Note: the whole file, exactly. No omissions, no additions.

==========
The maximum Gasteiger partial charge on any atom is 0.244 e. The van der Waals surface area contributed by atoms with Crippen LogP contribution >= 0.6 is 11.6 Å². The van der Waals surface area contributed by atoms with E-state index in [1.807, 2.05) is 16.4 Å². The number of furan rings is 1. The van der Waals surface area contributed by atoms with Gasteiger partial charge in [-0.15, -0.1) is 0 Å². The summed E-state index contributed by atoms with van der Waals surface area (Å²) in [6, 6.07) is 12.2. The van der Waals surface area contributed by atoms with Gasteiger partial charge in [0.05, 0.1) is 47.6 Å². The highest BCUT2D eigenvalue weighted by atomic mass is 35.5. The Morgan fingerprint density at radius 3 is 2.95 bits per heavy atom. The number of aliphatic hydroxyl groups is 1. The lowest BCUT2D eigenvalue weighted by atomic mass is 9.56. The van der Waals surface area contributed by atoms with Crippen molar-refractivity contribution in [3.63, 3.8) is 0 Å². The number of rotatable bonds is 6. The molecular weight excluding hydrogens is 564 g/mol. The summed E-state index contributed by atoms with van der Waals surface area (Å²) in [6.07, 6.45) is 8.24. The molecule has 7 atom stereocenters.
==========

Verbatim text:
The maximum Gasteiger partial charge on any atom is 0.244 e. The van der Waals surface area contributed by atoms with Crippen LogP contribution >= 0.6 is 11.6 Å². The van der Waals surface area contributed by atoms with E-state index in [1.807, 2.05) is 16.4 Å². The number of furan rings is 1. The van der Waals surface area contributed by atoms with Gasteiger partial charge in [-0.15, -0.1) is 0 Å². The summed E-state index contributed by atoms with van der Waals surface area (Å²) in [6, 6.07) is 12.2. The van der Waals surface area contributed by atoms with Gasteiger partial charge in [0.05, 0.1) is 47.6 Å². The highest BCUT2D eigenvalue weighted by atomic mass is 35.5. The Morgan fingerprint density at radius 3 is 2.95 bits per heavy atom. The number of aliphatic hydroxyl groups is 1. The lowest BCUT2D eigenvalue weighted by atomic mass is 9.56. The van der Waals surface area contributed by atoms with Crippen molar-refractivity contribution in [3.63, 3.8) is 0 Å². The number of rotatable bonds is 6. The molecular weight excluding hydrogens is 564 g/mol. The summed E-state index contributed by atoms with van der Waals surface area (Å²) in [6.07, 6.45) is 8.24. The molecule has 7 atom stereocenters.